In 2003, a systematic review of nine observational and three interventional studies advanced the hypothesis that there was some evidence of the possibility that periodontal treatment could reduce the adverse outcomes of pregnancy [76].
The COCHRANE review of Iheozofor-Ejiofor et al., published in 2017, compared fifteen randomized clinical trials that recruited pregnant women with periodontitis or gingivitis in order to evaluate how periodontal treatment influenced preterm delivery. In the eleven studies comparing women undergoing treatment and women not undergoing any treatment, the meta-analysis did not show a significant difference in preterm birth (less than 37 weeks of gestation). However, there is low-quality scientific evidence that the treatment can reduce the risk of low birth weight (babies weighing less than 2500 g). The other four studies confronted traditional periodontal treatment to alternative treatments, but it was not possible to scientifically compare the data because of the heterogeneity of the studies [77].
In conclusion, it is not clear whether treating the periodontal disease during pregnancy could have an impact on preterm birth. There is low-quality scientific evidence that it can reduce the risk of low birth weight (<2500 g) and there are insufficient data to determine which periodontal treatment is better in preventing adverse outcomes [77]. Da Silva et al., in a recent meta-analysis, showed that periodontal treatment during pregnancy decreased the levels of inflammatory biomarkers in the crevicular fluid (interleukins, chemokines, prostaglandins, TNF), but there were no significant results on the blood levels of the umbilical cord; the incidence of adverse events had not decreased [78].

5.4. Dental Diagnosis in the Pregnant Woman

5.4.1. Dentists’ Knowledge Regarding Pregnancy

Despite the existing scientific evidence of changes and modifications that occur in the body during pregnancy, many dentists are reluctant to provide dental care to pregnant women. This is due to a lack of preparation, leading to repercussions and aggravations of the oral problem, with consequences that can cause harm to both the mother and the child. A literature review published in 2013 by Pontes Vieira et al. collected data from 4184 dentists, who were questioned about the management of pregnant women. What emerged was that a high percentage of dentists did not have sufficient information on how to treat pregnant women. In one of the analyzed studies [79], 40% of the participants would never perform an X-ray on a pregnant woman. Uncertainty persists even when considering the use of anesthetics and analgesics: in one of the studies, three-quarters of the participants were reluctant to provide drugs that would reduce pain and swelling in an acute dental emergency situation [80].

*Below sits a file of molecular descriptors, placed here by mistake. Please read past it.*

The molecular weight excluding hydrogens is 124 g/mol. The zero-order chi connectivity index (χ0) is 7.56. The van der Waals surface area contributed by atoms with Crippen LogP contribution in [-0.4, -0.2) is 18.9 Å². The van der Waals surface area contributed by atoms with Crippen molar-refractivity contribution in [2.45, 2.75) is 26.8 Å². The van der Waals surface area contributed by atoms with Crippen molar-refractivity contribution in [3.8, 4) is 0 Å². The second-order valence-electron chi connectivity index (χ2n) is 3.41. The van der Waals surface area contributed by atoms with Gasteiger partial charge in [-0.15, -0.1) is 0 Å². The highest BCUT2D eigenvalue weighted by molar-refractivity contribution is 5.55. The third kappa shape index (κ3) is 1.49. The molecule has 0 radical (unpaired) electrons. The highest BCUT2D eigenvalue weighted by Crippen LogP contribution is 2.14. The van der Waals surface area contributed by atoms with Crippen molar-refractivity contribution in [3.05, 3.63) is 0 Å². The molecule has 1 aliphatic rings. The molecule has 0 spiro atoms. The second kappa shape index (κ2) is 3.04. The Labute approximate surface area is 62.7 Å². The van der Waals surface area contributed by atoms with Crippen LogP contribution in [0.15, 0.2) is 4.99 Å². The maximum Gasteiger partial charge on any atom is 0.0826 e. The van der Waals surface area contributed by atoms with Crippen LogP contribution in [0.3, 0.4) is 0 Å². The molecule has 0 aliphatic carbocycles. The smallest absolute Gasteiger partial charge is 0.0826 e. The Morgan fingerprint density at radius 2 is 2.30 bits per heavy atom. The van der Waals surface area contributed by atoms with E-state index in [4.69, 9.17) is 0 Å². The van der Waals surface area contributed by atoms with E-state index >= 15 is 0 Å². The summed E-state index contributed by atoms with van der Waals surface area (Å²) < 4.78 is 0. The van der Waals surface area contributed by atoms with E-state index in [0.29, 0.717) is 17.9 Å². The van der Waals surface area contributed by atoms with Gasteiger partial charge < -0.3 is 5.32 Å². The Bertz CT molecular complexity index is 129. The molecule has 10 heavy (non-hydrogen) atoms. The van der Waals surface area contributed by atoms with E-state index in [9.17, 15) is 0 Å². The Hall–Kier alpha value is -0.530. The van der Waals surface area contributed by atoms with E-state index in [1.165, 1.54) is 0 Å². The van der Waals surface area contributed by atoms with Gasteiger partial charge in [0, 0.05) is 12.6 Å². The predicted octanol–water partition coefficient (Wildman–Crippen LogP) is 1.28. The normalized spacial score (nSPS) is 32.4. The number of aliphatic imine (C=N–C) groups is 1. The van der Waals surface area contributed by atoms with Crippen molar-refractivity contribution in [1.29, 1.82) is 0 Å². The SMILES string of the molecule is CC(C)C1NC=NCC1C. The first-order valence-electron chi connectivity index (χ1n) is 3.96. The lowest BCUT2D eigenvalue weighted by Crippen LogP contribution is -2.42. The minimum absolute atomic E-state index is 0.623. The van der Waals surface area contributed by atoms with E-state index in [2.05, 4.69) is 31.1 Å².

Around 46% of the dentists that participated in the study conducted by Navarro et al. did not recommend the use of vasoconstrictor in association with analgesic. Regarding the time in which it is preferable to perform dental treatments, it is known that the best time is the second trimester. However, some dentists, out of fear or ignorance, advise not performing any treatment at all during pregnancy [80,81,82].

5.4.2. Medical History (Anamnesis)

Medical history is a fundamental part of the dental examination. Its importance is even greater in patients who are in particular pathophysiological conditions, such as pregnancy. Even though the clinician must always assume that the woman of childbearing potential might be pregnant, it is good that he explicitly asks the patient about it. The clinician should collect a detailed medical and dental history through a specific questionnaire or an interview. The dentist must also investigate eating habits, including the use of tobacco, alcohol, or recreational drugs. The clinician should also reassure the patient in every way, explaining that dental treatment, as well as the use of radiographs, analgesics, and local anesthetics, are safe even during pregnancy [83].
Informed consent is at the base of medical ethics and forensic medicine; the patient should be provided with all the information regarding the risks, benefits, and treatment alternatives available to meet her needs. It is always recommended to receive written informed consent from the patient for all surgical or invasive procedures. However, specific consent for pregnancy is not required [44].

5.4.3. Dental Physical Examination

The dental examination must be performed accurately, with a particular focus on carious lesions and signs of periodontal disease [83].

5.4.4. Instrumental Diagnosis

Radiographs are crucial for diagnosing and treating dental problems. They are considered safe even during pregnancy [84,85]. The patient should be exposed to very low doses of radiation, to minimize the risk of potentially harmful effects. The Food and Drug Administration (FDA) has published recommendations on radiographs, formulated by a group of dental health experts [86], and their recommendations remain valid even during pregnancy: the operator should not subject the patient to more X-rays than necessary; he should provide the patient with protection against exposure to the woman’s abdomen and neck and use the technique of long cones with the appropriate centering devices. In article 10, the Legislative Decree 187/00 of the Italian Ministry of Health expresses itself regarding the health protection of pregnant women against ionizing radiation: the operator is required to inquire if the woman is pregnant and to consider the real need and urgency of the radiography, especially if the radiation dose that will reach the uterus is higher than 1 mSv [87].